The most philosophically encompassing line of his article, and thus the most disturbing, is when Reilly writes, "In this age, don't we know better?" Herein lies the problem. Society has become so tolerant that we have now come to the point where immorality is not only accepted under the pretence of open-mindedness; it is also condoned and encouraged. This "age" is slowly but surely eroding basic values which were once considered sacrosanct, but have now been decried as being outdated and old fashioned.

Is chivalry dead yet? It's definitely dying. But there is no doubt that events of this nature (males wrestling females) would accelerate its demise.

Reilly graces us with another tidbit in an apparent effort to further deride the boy's "wrong" decision. "She relishes the violence", he writes, "Body slams and takedowns and gouges in the eye and elbows in the ribs are exactly how to respect Cassy Herkelman. This is what she lives for. She can elevate herself, thanks."

No one is questioning the physical stability or self sufficiency of Cassy, Mr. Reilly. The issue that you fail to address is the effect it will have on Joel Northrup, and all those present. Just because a girl says "hit me" doesn't mean that one should oblige her. Cassy may be different than most girls but that doesn't change the fact that she is a girl. Hurting her physically would instill in Joel Northrup a predisposition of violence towards women.

And what about all the young children that would be privy to watching such a spectacle? Would they in their youthful innocence be able to differentiate between wrestling and real life, or would they walk away endowed with the harmful "knowledge" that men and women are to be treated in the same manner even when concerning using physical force?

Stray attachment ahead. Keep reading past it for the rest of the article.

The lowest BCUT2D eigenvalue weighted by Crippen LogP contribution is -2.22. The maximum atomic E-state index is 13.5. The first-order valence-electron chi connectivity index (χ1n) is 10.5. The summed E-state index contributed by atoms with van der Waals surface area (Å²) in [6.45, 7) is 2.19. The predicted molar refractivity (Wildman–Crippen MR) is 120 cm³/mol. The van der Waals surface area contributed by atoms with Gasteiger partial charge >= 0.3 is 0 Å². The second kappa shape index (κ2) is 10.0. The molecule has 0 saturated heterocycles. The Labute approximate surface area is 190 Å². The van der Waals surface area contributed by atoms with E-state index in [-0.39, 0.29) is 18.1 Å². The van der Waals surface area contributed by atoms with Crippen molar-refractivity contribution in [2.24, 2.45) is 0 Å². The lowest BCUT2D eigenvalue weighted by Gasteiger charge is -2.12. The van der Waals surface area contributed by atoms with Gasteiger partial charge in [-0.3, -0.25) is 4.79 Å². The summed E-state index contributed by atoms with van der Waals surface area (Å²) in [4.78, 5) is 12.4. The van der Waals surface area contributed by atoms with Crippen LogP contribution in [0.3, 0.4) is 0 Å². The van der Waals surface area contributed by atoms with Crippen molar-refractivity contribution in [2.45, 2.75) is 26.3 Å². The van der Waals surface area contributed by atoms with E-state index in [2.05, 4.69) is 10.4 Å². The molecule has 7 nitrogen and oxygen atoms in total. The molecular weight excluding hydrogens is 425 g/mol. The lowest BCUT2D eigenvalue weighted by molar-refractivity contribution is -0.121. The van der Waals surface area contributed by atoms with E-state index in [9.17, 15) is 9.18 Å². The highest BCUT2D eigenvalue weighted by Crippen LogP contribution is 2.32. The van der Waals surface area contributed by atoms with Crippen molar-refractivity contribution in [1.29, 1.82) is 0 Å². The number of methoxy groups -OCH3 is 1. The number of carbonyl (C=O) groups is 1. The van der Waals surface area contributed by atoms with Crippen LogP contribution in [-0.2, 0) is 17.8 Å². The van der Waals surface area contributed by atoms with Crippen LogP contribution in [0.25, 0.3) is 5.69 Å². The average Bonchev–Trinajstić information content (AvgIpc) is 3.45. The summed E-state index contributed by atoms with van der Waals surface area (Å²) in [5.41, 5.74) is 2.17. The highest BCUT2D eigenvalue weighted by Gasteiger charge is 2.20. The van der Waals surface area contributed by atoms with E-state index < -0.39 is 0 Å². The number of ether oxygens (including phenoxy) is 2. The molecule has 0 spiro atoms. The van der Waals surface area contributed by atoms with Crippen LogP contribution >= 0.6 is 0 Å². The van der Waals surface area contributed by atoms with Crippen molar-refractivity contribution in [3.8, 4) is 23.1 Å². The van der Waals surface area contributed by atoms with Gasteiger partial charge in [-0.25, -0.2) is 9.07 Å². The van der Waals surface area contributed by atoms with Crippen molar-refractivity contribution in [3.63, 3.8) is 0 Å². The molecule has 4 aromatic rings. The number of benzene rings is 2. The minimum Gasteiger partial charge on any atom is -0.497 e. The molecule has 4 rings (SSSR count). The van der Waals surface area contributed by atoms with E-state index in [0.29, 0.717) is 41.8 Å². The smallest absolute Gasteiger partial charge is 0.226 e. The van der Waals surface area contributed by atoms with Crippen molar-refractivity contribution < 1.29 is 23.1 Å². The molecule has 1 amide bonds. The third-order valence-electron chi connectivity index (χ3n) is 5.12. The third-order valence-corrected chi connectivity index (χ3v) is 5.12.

Joel Northrup should be lauded for his decision; it should be hailed as a brave act based upon strong ethical values. He did not succumb to the same peer pressure that others before him had. He rose above it and sacrificed his dream of winning the title due to his beliefs. Acts of such merit are becoming fewer and fewer these days, and when they do occur we should adequately commend those responsible for sticking with their value system.

Sadly though Reilly and others cannot appreciate the retaining of moral values in a society that is morally regressing.


The Iowa state wrestling tournament usually takes place without much fanfare, as its teenage contestants wrestle for the chance to be crowned best in state. The competition's obscurity was lost this past week, its humble existence thrust into the intruding glare of the national spotlight. What could be so intriguing about a high school wrestling tournament, you ask? Well, here's a little background.

Sixteen- year old Joel Northrup boasted a 35-4 record, and was ranked fifth in the state when he was told who his next opponent would be. In order to advance his dreams of winning the Iowa state title Joel would have to beat Cassy Herkelman, a fourteen year old girl.

Cassy, a Cedar Falls freshman, was not new to fighting against boys. She had already amassed an impressive twenty victories in her young wrestling career, all against boys.

Their anticipated match was scheduled to take place this past Thursday, but Joel had other plans.  Stating that "wrestling is a combat sport (that) can get violent at times", Northrup came to the conclusion that "As a matter of conscience and my faith I do not believe that it is appropriate for a boy to engage a girl in this manner." Sounds like a well-mannered kid, the type of guy you'd want to date your daughter, right? Well not everyone finds this gallant gesture praiseworthy.

Enter Rick Reilly, the critically acclaimed, award winning columnist for ESPN. In his latest article  Reilly delves into the sixteen-year olds decision not to engage in violent sport with a girl.

Reilly writes "Does any wrong-headed decision suddenly become right when defended with religious conviction? In this age, don't we know better?'.

So Reilly isn't very impressed with Northrup's "wrong-headed decision" to decline fighting a girl.  He continues, "If the Northrups really wanted to "respect" women, they should've encouraged their son to face her."